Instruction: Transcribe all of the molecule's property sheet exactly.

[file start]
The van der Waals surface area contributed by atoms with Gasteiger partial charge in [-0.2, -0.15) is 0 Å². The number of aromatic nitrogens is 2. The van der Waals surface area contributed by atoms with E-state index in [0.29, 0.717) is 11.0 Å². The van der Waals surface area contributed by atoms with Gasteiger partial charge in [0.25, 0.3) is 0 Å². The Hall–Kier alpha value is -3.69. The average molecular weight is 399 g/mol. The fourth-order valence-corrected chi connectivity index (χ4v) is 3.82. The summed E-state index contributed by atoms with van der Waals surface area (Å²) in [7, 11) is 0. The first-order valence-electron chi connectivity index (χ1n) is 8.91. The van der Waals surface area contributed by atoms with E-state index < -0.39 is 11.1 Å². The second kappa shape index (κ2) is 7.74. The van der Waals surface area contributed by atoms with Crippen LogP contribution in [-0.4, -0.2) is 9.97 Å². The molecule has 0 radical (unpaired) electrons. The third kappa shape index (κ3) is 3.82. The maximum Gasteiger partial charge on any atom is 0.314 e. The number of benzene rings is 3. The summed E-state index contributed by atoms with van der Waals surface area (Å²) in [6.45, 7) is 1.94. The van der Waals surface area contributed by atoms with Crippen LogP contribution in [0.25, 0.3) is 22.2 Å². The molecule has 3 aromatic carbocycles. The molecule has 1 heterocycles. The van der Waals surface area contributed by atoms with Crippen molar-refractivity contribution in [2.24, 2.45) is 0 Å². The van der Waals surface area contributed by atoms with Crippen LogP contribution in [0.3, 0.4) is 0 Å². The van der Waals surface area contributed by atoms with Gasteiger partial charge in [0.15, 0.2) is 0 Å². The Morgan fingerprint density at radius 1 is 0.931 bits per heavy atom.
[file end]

The van der Waals surface area contributed by atoms with Gasteiger partial charge in [-0.2, -0.15) is 0 Å². The number of aromatic nitrogens is 2. The van der Waals surface area contributed by atoms with E-state index in [0.29, 0.717) is 11.0 Å². The van der Waals surface area contributed by atoms with Gasteiger partial charge in [0.25, 0.3) is 0 Å². The Hall–Kier alpha value is -3.69. The average molecular weight is 399 g/mol. The fourth-order valence-corrected chi connectivity index (χ4v) is 3.82. The summed E-state index contributed by atoms with van der Waals surface area (Å²) in [7, 11) is 0. The first-order valence-electron chi connectivity index (χ1n) is 8.91. The van der Waals surface area contributed by atoms with E-state index < -0.39 is 11.1 Å². The second kappa shape index (κ2) is 7.74. The van der Waals surface area contributed by atoms with Crippen LogP contribution in [-0.4, -0.2) is 9.97 Å². The molecule has 0 radical (unpaired) electrons. The third kappa shape index (κ3) is 3.82. The maximum Gasteiger partial charge on any atom is 0.314 e. The number of benzene rings is 3. The summed E-state index contributed by atoms with van der Waals surface area (Å²) in [6.45, 7) is 1.94. The van der Waals surface area contributed by atoms with Crippen LogP contribution in [0.25, 0.3) is 22.2 Å². The molecule has 3 aromatic carbocycles. The molecule has 1 heterocycles. The van der Waals surface area contributed by atoms with Crippen molar-refractivity contribution in [2.24, 2.45) is 0 Å². The van der Waals surface area contributed by atoms with Crippen LogP contribution in [0.3, 0.4) is 0 Å². The van der Waals surface area contributed by atoms with Gasteiger partial charge in [0.15, 0.2) is 0 Å². The Morgan fingerprint density at radius 1 is 0.931 bits per heavy atom.